Originally published in 1963 and edited by an authority on Wyndham Lewis (whom he also knew personally) this volume made available for the first time over 500 letters of Wyndham Lewis, who for half a century was a dynamic force among English artists and intellectuals. Culturally, Lewis played the dual role of innovator and iconoclast. Lewis’s letters show the wide range of his interests as well as his great verbal energy and unrelenting intellect. Lewis knew most of the significant artists and writers of his time and some of them – Augustus John, Pound, Eliot and Joyce were his lifelong friends and chief correspondents. Regardless of to whom he was writing, he displayed his intense awareness of the personalities and currents around him.
Table of Contents
Part 1: 1890-1910 Youth and the World of Tarr. Correspondents include: Wyndham Lewis’ mother, grandmother and T. Sturge Moore Part 2: 1910-1920 Blasting and Bombadiering . Correspondents include: J. B. Pinker, Augustus John, Ezra Pound, Herbert Read. Part 3: 1921-1939 ‘The Enemy’. Correspondents include: James Joyce, Osbert Sitwell, T. S. Eliot, Robert McAlmon, H. G. Wells, Y. B. Yeats Part 4: 1939-1945 Self-Condemned. Correspondents include: T. J. Honeyman, Geoffrey Stone, J. M. Dent & Son Ltd, David Kahma, Charles Nagel, Felix Giovanelli, Allen Tate. Part 5: 1945-1956 The Writer and the Absolute. Correspondents include: Nicholas Waterhouse, W. K. Rose, Charles Handley-Read, Theodore Weiss, Roy Campbell, I. A. Richards.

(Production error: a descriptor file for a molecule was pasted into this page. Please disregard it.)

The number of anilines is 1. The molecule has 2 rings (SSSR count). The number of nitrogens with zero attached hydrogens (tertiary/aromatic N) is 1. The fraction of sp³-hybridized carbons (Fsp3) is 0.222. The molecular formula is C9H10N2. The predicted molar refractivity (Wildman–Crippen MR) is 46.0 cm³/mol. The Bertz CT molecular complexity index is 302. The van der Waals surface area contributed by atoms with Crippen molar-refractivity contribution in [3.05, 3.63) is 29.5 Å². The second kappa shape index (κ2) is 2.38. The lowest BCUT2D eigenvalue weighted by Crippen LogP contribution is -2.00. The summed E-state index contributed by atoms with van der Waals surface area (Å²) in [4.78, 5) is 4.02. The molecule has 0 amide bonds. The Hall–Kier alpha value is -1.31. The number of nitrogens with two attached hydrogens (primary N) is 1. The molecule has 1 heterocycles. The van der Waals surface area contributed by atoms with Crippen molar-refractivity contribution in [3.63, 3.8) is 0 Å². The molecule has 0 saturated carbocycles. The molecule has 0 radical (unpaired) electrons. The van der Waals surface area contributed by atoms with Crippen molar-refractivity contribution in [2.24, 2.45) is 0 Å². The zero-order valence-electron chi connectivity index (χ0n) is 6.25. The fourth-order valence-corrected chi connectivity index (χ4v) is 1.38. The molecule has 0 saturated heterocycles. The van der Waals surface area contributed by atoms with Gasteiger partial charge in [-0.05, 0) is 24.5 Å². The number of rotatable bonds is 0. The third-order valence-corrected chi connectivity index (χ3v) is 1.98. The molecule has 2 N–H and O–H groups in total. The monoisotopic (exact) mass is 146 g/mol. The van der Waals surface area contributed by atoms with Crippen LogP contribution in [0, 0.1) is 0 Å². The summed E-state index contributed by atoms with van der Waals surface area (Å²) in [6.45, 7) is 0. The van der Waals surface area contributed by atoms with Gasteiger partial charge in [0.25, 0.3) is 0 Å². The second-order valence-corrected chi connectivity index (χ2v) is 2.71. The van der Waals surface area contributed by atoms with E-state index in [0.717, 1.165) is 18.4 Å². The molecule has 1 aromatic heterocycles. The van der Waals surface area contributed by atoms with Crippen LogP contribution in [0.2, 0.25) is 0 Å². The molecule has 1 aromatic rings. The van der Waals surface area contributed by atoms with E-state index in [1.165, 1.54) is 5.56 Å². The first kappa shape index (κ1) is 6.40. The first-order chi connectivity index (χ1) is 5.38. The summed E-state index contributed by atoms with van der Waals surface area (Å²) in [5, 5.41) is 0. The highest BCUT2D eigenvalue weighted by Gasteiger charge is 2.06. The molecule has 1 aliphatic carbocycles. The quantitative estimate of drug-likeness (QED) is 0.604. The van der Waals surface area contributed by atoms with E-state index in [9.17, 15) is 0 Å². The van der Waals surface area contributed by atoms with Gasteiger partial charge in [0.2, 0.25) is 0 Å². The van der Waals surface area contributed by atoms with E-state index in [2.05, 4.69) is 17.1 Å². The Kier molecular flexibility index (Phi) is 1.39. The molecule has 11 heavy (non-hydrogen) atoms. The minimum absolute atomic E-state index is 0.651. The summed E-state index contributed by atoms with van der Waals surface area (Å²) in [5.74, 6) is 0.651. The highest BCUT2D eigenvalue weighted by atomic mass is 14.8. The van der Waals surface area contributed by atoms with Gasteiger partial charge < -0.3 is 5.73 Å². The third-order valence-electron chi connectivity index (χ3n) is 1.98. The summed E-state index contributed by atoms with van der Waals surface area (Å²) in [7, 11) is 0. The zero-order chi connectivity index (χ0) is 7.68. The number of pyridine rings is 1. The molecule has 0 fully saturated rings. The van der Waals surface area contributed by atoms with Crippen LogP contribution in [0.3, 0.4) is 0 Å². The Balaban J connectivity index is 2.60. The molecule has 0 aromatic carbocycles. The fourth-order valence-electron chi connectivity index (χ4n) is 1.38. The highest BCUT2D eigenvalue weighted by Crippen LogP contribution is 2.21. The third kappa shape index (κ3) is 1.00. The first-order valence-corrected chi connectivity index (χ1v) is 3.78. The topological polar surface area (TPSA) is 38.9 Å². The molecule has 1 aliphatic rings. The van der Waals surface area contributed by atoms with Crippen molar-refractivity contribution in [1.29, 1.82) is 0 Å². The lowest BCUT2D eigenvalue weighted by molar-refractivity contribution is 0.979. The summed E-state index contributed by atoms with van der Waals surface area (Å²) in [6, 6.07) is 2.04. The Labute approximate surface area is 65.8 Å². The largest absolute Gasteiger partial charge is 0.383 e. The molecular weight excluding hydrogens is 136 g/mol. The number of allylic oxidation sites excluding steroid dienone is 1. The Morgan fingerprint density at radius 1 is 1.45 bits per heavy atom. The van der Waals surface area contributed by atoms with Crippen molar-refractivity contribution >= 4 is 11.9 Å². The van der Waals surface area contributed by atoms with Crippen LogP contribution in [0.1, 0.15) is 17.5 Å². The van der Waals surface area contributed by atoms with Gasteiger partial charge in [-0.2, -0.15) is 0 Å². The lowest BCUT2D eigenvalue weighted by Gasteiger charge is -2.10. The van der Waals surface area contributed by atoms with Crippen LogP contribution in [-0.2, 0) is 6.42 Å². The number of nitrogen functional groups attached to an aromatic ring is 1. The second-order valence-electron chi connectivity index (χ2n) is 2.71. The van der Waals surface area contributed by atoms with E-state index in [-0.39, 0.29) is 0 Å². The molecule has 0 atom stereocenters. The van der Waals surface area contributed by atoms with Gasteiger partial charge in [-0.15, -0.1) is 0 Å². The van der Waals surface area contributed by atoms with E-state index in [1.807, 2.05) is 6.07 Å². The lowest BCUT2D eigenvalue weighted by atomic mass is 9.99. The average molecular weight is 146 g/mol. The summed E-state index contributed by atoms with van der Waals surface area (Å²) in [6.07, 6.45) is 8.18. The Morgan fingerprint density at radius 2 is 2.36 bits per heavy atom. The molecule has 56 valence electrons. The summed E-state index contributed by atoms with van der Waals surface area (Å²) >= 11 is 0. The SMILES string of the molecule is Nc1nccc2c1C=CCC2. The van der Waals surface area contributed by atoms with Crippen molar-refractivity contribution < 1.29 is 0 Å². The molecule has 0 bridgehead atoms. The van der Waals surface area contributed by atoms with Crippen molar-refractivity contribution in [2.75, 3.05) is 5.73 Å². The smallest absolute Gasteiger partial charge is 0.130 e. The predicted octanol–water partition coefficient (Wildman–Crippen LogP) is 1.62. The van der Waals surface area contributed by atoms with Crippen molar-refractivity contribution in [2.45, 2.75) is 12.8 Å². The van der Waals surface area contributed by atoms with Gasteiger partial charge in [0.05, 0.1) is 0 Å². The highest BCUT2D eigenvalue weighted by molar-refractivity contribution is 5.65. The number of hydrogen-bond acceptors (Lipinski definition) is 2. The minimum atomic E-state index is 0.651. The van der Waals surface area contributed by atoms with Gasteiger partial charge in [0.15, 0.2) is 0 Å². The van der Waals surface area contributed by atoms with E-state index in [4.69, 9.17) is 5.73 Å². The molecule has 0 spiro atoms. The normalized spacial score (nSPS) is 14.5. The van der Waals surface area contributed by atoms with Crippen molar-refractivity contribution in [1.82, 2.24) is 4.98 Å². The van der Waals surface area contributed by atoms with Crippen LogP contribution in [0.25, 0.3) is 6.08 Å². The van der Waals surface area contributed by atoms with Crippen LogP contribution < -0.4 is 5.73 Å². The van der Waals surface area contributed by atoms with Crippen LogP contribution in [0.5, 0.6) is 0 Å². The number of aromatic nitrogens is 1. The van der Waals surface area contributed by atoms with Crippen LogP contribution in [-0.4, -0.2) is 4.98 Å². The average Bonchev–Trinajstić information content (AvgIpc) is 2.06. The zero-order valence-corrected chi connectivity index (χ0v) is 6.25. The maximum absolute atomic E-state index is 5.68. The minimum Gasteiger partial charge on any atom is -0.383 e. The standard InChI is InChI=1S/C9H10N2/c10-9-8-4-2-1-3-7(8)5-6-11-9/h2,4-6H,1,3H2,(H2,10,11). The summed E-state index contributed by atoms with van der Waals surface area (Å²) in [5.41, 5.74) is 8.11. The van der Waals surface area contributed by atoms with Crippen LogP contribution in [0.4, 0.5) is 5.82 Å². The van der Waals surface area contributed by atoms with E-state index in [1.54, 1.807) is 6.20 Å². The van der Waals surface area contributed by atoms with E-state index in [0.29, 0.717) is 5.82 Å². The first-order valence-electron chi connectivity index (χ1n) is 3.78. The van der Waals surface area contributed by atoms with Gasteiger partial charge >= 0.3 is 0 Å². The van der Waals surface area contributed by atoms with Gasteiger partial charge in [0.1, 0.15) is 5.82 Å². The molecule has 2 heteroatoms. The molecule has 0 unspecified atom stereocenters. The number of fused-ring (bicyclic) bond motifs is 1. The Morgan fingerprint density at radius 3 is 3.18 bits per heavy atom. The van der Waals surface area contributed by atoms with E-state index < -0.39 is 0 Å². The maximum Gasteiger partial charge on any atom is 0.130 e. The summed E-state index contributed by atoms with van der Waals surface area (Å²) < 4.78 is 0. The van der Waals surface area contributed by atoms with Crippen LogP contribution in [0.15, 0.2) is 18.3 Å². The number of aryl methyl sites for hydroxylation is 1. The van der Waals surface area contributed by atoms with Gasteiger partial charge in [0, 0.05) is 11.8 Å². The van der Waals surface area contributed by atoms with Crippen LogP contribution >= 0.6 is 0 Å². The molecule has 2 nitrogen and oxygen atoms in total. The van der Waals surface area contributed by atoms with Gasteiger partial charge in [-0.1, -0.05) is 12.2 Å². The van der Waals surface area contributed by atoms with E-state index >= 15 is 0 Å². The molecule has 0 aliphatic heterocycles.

W. K. Rose was for many years a student of Wyndham Lewis, whom he knew personally. He was on the Faculty of Vassar College, USA.
‘It is, I believe, the best book of its kind… in this book Mr. Rose has shown that the editing of letters can be regarded as one of the fine arts: His running commentary and annotations have the authority of a freshly documented biography.’ Horace Gregory, The New York Times.
'The Letters... nail Lewis down as a brilliant, touchy Welshman with a splendid power of invective and insulting laughter…and give us a blurred view of his originality as an artist and of his glamour as a conspiratorial figure in literary and painting circles. ' V.S. Pritchett, New York Review of Books.